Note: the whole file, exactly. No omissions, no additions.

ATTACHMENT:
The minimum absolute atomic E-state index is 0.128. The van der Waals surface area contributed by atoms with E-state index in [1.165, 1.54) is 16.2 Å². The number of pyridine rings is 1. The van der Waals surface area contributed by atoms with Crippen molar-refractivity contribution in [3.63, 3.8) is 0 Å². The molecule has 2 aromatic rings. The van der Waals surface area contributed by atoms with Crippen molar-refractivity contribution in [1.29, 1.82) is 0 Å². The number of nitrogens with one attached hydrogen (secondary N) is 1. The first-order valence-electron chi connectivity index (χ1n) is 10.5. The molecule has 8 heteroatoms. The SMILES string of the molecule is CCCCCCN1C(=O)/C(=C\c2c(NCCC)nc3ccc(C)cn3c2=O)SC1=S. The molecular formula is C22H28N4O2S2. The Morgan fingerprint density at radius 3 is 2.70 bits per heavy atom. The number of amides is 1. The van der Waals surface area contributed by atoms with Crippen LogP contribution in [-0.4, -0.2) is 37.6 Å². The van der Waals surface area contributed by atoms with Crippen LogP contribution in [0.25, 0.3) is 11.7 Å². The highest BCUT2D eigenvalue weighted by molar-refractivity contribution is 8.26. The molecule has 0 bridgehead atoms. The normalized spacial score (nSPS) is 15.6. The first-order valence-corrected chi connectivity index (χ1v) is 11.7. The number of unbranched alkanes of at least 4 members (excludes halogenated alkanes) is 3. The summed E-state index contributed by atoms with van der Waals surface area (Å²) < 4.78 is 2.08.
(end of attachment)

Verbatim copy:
The minimum absolute atomic E-state index is 0.128. The van der Waals surface area contributed by atoms with E-state index in [1.165, 1.54) is 16.2 Å². The number of pyridine rings is 1. The van der Waals surface area contributed by atoms with Crippen molar-refractivity contribution in [3.63, 3.8) is 0 Å². The molecule has 2 aromatic rings. The van der Waals surface area contributed by atoms with Crippen molar-refractivity contribution in [1.29, 1.82) is 0 Å². The number of nitrogens with one attached hydrogen (secondary N) is 1. The first-order valence-electron chi connectivity index (χ1n) is 10.5. The molecule has 8 heteroatoms. The SMILES string of the molecule is CCCCCCN1C(=O)/C(=C\c2c(NCCC)nc3ccc(C)cn3c2=O)SC1=S. The molecular formula is C22H28N4O2S2. The Morgan fingerprint density at radius 3 is 2.70 bits per heavy atom. The number of amides is 1. The van der Waals surface area contributed by atoms with Crippen LogP contribution in [-0.4, -0.2) is 37.6 Å². The van der Waals surface area contributed by atoms with Crippen LogP contribution in [0.25, 0.3) is 11.7 Å². The highest BCUT2D eigenvalue weighted by molar-refractivity contribution is 8.26. The molecule has 0 bridgehead atoms. The normalized spacial score (nSPS) is 15.6. The first-order valence-corrected chi connectivity index (χ1v) is 11.7. The number of unbranched alkanes of at least 4 members (excludes halogenated alkanes) is 3. The summed E-state index contributed by atoms with van der Waals surface area (Å²) < 4.78 is 2.08.